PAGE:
Robert Lord is President and C.E.O. of Martin Health Systems, formally known as Martin Memorial Hospital. “MHS” as it is known for short, is the long time top-employer for Martin County, and a respected and expanding health system. It has been located in Martin County for 75 years. (https://www.martinhealth.org) The origianl institution sits along the shores of the St Lucie River, near downtown Stuart and has grown into both south Stuart and St Lucie County. It is a literal “lifeblood” of our communtiy.
I have known and admired the Lord family since my childhood. Bobby Lord, Robert Lord’s father was a local celebrity in Stuart’s early days as he is a County & Western legend. (https://en.wikipedia.org/wiki/Bobby_Lord )I attended both elementary and middle school, and graduated from Martin County High School in 1982 with Robert’s younger brother, Cabot.
I cannot express how much it meant to me last Thursday to see “Robby” Lord, accomplished attorney, now President and C.E.O. of Martin Health Systems, in his position of leadership and influence, speak in support for Senate President Joe Negron and Senate Bill 10. A bill intended to purchase land south of Lake Okeechobee for a reservoir to begin what must happen to save our river: “clean and send more water south.”
Having known the Lord family all these years, I have followed Rob’s career, especially as my sister, Jenny, is physician recruiter, and has served the hospital loyally for almost 20 years.
So, Bravo Rob Lord! You have created a “hometown game-change,” and as we all know, it is not easy to speak up. There are tremendous pressures to conform and accept things as they are. Over the past few years, outside powers have moved into our area influencing and blurring the lines.
I believe that Rob’s speaking out will clear the blurred lines and change the playing field forever. There is no mistaking it. Lake Okeechobee’s discharges are a health issue and must be stopped. Our state and federal government can ignore this no longer in spite of the influences of power.
Excerpt from speech:
“…Good morning, my name is Rob Lord. I am President and C.E.O of Martin Health System .. I care deeply about the impact of Lake Okeechobee discharges on the estuaries. I grew up on the Indian River Lagoon. My family moved here in 1969. I have fished these water with my father, my grandfather, and my brother and nephews and nieces. No one values this eco-system more than my family. We watched it change. As CEO of Martin Health System this has been a significant challenge for us. This past year blue-green algae came to our community. We needed to post this sign in our emergency room. We treated this very much like we needed to treat the Ebola situation….”
Dr. Steven Parr, Director of Emergency Medicine at Tradition Medical Center noted there are studies occurring now to determine whether the toxins trigger certain diseases such as Alzheimer’s, Parkinson’s, and ALS also known as Lou Gherig’s disease.
The South Florida Water Management District did a great job “sending water south,” from May-September last year, so how are they doing so far this year comparatively? Recently I asked Dr Gary Goforth (http://garygoforth.net) if I could share his calculations:
Jacqui, As you know, my mantra has been to send the Lake water south – slowly but steadily – throughout the year.
This was echoed by Robert Fennema describing historical flows from the Lake to the Everglades in the same 2008 Greater Everglades Ecosystem Restoration (GEER) workshop as the Chris McVoy piece you referenced recently: “Persistent outflow along the southern shore provided the head to maintain constant flow through the Everglades.”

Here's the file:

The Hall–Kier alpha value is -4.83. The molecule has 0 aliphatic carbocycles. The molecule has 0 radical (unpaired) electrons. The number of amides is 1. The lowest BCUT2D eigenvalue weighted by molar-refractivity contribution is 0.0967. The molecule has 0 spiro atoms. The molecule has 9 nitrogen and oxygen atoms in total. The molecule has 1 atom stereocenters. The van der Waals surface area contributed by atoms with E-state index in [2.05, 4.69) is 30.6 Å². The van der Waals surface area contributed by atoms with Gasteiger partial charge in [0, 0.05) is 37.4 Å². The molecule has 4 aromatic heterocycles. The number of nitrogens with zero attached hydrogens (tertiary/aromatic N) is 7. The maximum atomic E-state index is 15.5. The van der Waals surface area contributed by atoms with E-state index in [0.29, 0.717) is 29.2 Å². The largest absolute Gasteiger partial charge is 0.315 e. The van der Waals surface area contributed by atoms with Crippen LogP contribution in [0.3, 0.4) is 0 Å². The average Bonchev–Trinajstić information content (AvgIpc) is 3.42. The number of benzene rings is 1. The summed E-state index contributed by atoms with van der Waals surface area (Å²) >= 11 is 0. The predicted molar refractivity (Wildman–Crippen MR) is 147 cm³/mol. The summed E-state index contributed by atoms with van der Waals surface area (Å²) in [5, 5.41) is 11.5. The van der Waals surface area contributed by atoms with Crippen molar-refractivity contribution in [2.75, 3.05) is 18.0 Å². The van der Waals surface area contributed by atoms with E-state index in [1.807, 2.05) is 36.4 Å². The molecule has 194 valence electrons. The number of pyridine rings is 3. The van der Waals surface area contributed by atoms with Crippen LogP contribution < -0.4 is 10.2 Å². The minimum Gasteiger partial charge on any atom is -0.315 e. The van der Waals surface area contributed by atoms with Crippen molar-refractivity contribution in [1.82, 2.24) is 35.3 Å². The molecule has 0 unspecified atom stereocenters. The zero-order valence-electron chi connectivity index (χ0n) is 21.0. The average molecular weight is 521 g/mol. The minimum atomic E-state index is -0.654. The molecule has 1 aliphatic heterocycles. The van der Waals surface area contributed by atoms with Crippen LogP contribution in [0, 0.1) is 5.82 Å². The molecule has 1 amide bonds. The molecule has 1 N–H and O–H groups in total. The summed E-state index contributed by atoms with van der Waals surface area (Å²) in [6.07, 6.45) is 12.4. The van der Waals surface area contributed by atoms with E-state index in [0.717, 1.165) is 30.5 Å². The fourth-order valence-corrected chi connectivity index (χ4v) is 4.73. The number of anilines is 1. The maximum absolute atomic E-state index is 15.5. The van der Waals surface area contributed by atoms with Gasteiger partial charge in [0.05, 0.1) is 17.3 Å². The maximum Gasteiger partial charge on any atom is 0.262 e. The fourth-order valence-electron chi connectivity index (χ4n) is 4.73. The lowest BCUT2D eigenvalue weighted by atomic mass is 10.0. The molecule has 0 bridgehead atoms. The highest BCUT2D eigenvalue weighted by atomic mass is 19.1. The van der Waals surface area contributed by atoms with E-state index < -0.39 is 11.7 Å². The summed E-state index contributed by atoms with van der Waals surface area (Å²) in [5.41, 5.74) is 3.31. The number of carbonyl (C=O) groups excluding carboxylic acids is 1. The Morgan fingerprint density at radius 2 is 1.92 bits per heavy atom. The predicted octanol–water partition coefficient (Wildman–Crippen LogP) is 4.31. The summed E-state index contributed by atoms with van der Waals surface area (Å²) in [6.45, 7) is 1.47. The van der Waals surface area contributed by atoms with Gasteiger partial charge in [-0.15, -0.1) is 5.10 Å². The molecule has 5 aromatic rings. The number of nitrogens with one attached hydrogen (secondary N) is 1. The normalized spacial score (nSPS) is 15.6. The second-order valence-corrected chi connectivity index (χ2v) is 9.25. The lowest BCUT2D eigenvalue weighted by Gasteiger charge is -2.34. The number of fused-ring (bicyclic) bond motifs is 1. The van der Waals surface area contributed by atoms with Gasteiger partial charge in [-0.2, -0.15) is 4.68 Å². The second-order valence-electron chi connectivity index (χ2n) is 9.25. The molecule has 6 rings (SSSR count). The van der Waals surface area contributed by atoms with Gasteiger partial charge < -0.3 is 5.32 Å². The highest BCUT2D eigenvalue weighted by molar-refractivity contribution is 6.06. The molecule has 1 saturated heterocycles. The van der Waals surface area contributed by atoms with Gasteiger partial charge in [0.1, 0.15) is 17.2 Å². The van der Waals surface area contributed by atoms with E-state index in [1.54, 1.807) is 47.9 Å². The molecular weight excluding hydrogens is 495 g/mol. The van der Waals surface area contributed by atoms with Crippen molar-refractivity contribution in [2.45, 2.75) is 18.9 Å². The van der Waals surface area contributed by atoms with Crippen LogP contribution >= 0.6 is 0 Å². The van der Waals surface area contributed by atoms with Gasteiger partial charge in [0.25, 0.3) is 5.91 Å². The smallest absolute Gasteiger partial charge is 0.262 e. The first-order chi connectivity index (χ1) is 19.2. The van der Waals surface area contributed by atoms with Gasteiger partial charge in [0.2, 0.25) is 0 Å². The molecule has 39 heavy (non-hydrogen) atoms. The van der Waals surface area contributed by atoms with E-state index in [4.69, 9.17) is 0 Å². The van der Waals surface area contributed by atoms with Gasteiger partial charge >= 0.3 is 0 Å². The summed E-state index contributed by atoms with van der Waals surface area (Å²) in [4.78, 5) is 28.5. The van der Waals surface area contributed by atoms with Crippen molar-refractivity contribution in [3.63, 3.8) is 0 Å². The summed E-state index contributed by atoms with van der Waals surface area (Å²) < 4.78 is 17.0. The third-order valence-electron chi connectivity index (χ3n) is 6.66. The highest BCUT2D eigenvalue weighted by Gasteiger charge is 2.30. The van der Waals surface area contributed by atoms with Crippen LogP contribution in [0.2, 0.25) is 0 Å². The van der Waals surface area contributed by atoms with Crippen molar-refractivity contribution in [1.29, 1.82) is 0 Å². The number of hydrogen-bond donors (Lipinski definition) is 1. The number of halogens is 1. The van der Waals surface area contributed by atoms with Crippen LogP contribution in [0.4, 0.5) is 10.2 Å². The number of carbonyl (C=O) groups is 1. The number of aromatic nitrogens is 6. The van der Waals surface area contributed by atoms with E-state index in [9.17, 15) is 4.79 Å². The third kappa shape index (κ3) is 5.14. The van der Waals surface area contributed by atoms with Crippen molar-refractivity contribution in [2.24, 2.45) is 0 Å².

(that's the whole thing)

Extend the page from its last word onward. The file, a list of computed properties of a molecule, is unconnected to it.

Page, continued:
All the best, Gary
Here are Dr Gary Goforth’s numbers:
2 years ago May-Sept: 32,032 acre feet to STAs Last year May-Sept: 187,125 acre feet to STAs This year May – Sept.: 95,600 acre feet to STA/FEB
He adds: “Jeff Kivett stated there was 60% probability of above average rainfall during the upcoming dry season and now is the time to keep the Lake low by sending it to the Everglades.”
Thank you Dr Goforth.
I have noticed, at recent meetings, speakers and scientists for the SFWMD note that rainfall and other issues have a lot to do with how much water they can send south. It would be wonderful if someone from the District could explain this in simple terms for the public and noting the goal for this year. Please feel free to participate in this blog.
I am big supporter of Senator Joe Negron. I believe that his intervention has “changed the game” for the Indian River Lagoon and put the St Lucie River/Indian River Lagoon squarely on the map in front of every politician and agency in the state. Now we have a chance to save it.
Yes, there have been champions for the lagoon before, but in my opinion, no one has ever done what Senator Negron has done.
I had been aware of Joe Negron for years but it was not until 2012 that I had any contact with him and that contact changed my life and improved my efforts for saving the Indian River Lagoon.
For half of 2011 and all of 2012 I was the mayor of the Town of Sewall’s Point and in 2011 the River Kidz had started on their own, authentically, in the Town. Two fifth grade girls, Evie Flagh, (my niece) and Naia Mader, held a lemonade stand in Indianlucie giving their proceeds to “those old gentlemen,” the River’s Coalition, who said they “needed youth in their organization.” Columnist, Eve Samples, had written about this and the children filled the calling. River Kidz ended up becoming a force with hundreds of kids joining and spreading to other counties. They even came up with their own mission statement: “Our mission is to speak out, get involved and raise awareness, because we believe kids should have a voice in the future of our rivers.”